The power of collaboration may be one silver lining of the Covid-19 crisis

From the film, “Nations United: Urgent Solutions for Urgent Times”, launched during the UN General Assembly. Photo: Ally Winter-Taylor (Project Everyone)

This week saw the conclusion of the General Debate of the 75th General Assembly of the United Nations and numerous high-level meetings and dialogues.

What I heard again and again was the refrain that we must ‘build back better’ or ‘build forward better’. This latter message, which was mentioned several times during the High-Level Meeting on Financing for Development in the Era of COVID-19 and Beyond, emphasizes the need to use this current crisis to advance a more sustainable, resilient and inclusive future. Did we need a pandemic and its dramatic consequences to realise this?

The coronavirus pandemic has magnified the inequalities of our world, which prevailed prior to Covid-19. While many stress that the virus “has no borders”, the data continue to show that it has affected people in very uneven ways. These disparities and challenges were the drivers of what became the historic adoption of the SDGs in 2015. When we rally around ‘building forward better’, there is no need to reinvent the wheel.

The SDGs encompass all aspects of the global challenges we are facing and, above all, clearly spell out the extent to which they are interconnected. Covid-19 has been a magnifying glass in that regard too: before the pandemic, how often did we talk about health, job loss, economic downturn and failing environmental ecosystems as several sides of the same coin? Today, because of the obvious correlations between these sectors, we are finally discussing and addressing these issues as one. This systemic way of approaching global challenges is one of the fundamental paradigm shifts of the SDGs and one of the keys to ‘building forward better”.

In the midst of this unprecedented global crisis, my ‘reason for hope’ is manifested in many of the measures and policies that are being put into place swiftly and decisively to address the many different facets of the crisis. Some of these interventions were shared by Jordan, Portugal and South Africa during a high-level dialogue hosted by us and the ILO in June 2020.

There is no doubt that it is challenging to find solutions that cut across sectors. Most of our systems and governance structures were never built—let alone incentivised— to work together. Yet, Covid-19 is emphasising the extent to which this is the most relevant, cost-effective and sustainable ways of operating.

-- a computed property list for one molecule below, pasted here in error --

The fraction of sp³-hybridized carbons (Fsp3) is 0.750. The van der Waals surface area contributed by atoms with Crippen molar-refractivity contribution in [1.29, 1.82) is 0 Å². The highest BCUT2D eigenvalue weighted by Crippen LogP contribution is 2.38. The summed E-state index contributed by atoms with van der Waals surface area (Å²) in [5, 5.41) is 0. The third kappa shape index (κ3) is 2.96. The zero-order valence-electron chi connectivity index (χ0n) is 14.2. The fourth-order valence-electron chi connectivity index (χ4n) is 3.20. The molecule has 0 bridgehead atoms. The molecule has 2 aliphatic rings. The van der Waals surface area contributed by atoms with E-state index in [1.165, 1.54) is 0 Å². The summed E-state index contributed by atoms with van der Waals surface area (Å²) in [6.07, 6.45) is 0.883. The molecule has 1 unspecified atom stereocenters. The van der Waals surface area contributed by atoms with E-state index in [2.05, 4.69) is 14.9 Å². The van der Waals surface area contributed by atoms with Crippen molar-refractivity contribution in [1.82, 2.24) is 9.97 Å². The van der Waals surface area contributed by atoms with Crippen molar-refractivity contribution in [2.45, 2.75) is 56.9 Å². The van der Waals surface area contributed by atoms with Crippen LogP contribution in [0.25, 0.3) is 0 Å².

In Geneva, we are privileged to be surrounded with expertise from many different sectors, such as health, labour, nature-based solutions and finance. The city also hosts a wealth of actors that represent all the different stakeholders that can drive change and long-lasting impact when they join forces: governments, the UN and other international organisations, NGOs, academia, businesses and financial institutions.

The ingredients are here for cross-fertilisation of expertise and co-creation of sustainable solutions. While this was happening prior to the pandemic, now is the time to supercharge this collaborative energy. Together with our partners, the SDG Lab is more committed than ever to using its expertise to support such endeavours.

Let’s ‘build forward better’—by investing in the power of collaboration so that Covid-19 is remembered as the time when governments and other stakeholders joined up their expertise and knowledge to co-create measures and policies that embraced the interconnected nature of our global challenges. This is multilateralism and this is my ‘reason for hope’.

Nadia Isler is the director of the SDG Lab serving as the leader of the team. She has a long career in international development with several years of field experience in bilateral cooperation and extensive experience in multilateral affairs within and outside of the UN system.


This article is part of our free newsletter, the "Daily Brief", in which Nadia Isler was our guest editor. Subscribe now!